Gumbo Mud

Father Hoffmann shared his experience with his first spring on the reservation, including his first experience with “Gumbo Mud.” 

“By Easter Sunday, the snow was gone. We had water everywhere, and the once hard soil had turned to greasy mud. I was always eager in those days, and I took the blessed occasion to drive down to the Ashland Indian camp to visit the sick people who couldn’t get to church. Since it was Easter, I had on a spotless robe.

“I went from tent to tent and to three or four dilapidated log cabins. Everyone was very friendly and kept smiling and smiling. I congratulated myself on what a good job I’d done. When it was time to leave, I jumped into the car. All the Cheyenne, young and old, came out to see me off. At least that’s what I thought they were doing.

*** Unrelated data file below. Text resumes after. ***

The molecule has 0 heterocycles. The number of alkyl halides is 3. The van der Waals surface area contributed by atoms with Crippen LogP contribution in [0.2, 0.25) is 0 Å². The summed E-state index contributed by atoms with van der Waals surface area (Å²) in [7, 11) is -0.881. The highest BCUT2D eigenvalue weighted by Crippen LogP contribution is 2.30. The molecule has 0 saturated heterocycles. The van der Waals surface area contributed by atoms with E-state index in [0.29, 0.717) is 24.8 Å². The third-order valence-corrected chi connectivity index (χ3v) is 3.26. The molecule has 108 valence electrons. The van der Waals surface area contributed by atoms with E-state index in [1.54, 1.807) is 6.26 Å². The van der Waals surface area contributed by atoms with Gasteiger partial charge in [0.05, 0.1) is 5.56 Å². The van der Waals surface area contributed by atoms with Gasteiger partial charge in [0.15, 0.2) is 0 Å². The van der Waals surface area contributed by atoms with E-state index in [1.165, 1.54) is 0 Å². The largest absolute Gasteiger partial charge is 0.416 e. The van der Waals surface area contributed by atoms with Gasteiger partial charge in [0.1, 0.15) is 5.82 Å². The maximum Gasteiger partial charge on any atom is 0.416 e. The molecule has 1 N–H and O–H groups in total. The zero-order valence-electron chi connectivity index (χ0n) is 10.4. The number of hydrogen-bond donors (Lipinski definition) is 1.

“I only got about a third of the way up to the main dirt road. I had to drive around the deep wagon ruts; and before I knew it, my wheels started spinning. I kept hitting the gas, but there was not traction at all. Great globs of gumbo flew up and covered the windshield so I couldn’t see out. I opened the door and jumped into ankle-deep gumbo. After a few minutes my shoes felt like heavy lead and the hem of my robe, now weighted down with sticky gumbo all around, made walking difficult. I felt like I was sinking in quicksand. Meanwhile, the Cheyenne onlookers stood in absolute silence until, unable to move, I grinned sheepishly and shrugged my shoulders. Seeing that, they lost their stoic composure and doubled over with laughter.”

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